Despite men being only 57 percent of registered drivers, male drivers are responsible for 80 percent of fatal or near-fatal car accidents in New York City, according to a new report. Any other myths about women and driving to debunk?
Well, yes. And it goes way beyond New York City.
Under the straightfaced headline, "Paris Hilton Is Headed to Jail, Attention Furthers Stereotypes About Female Drivers," ABC News' John Stossel quoted from his book on myths:
Researchers with the Social Issues Resource Center beg to differ [that women are worse drivers]. Its 2002 report analyzed a stack of studies on male and female driving differences and came to a bold conclusion: "In all studies and analyses, without exception, men have been shown to have a higher rate of crashes than women."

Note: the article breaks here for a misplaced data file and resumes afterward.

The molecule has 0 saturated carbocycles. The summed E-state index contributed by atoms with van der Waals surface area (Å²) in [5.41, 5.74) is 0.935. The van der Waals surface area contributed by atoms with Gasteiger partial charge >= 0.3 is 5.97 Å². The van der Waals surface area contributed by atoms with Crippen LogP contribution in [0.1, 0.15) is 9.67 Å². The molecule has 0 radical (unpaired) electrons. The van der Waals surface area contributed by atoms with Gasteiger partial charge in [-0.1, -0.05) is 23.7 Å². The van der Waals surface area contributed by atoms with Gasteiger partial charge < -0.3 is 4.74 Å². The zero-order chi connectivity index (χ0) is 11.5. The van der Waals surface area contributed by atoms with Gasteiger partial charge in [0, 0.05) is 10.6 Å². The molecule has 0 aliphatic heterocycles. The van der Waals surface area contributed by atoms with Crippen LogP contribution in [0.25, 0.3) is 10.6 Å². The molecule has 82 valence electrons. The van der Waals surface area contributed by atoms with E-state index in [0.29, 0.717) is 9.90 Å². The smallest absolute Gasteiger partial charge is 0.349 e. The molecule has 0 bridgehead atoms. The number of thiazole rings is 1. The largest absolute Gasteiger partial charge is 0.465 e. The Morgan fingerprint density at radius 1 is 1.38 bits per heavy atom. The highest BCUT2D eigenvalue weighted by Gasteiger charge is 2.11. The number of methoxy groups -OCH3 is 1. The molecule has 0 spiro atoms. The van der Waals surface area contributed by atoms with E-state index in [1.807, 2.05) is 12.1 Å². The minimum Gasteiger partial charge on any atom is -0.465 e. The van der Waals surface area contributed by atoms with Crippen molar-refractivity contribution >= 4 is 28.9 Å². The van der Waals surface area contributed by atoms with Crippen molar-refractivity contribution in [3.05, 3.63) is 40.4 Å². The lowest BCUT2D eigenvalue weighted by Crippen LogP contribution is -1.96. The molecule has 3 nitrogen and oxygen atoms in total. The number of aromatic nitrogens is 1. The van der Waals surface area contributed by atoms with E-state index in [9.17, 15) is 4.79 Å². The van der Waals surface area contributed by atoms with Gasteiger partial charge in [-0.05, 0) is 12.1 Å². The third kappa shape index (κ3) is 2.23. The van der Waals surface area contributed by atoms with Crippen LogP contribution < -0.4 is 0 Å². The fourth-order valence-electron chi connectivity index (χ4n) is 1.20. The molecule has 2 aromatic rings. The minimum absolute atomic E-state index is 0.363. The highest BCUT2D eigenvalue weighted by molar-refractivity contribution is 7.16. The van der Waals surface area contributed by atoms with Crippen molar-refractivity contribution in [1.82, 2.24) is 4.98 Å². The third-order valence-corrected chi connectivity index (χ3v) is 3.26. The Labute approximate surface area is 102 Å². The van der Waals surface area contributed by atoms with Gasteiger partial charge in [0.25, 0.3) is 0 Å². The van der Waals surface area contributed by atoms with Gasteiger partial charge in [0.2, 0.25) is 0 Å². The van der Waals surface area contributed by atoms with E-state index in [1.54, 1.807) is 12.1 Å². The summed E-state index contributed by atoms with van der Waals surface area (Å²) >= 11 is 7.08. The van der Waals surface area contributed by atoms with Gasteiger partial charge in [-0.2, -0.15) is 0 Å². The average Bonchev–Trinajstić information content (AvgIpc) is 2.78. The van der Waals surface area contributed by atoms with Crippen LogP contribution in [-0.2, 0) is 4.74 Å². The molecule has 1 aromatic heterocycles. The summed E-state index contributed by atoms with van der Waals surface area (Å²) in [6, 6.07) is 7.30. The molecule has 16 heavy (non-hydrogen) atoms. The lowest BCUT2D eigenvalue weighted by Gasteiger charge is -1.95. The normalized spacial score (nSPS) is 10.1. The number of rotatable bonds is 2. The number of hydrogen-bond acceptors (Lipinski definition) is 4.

That's true even when you adjust for the fact that men tend to drive more miles on average than women. It's largely because studies show men tend to exhibit more reckless road behavior — speeding, driving drunk, running stop signs — than women.
More recently, a 2007 Carnegie Mellon study for Triple A analyzed road fatalities and found that "male drivers have a 77 percent higher risk of dying in a car accident than women, based on miles driven."
Of course, many of the stereotypes about female drivers revolve around an excess of cautious or lack of decisiveness, leading to allegedly poor or erratic decision-making. But given how often we're told we're bad drivers, can you blame us for occasionally lacking confidence on the road?
Deadliest for City's Walkers: Male Drivers, Left Turns [NYT]
Are Women Drivers Worse Than Men? [ABC News]
Related: Bad Female Drivers? It's Just A Myth [AP]
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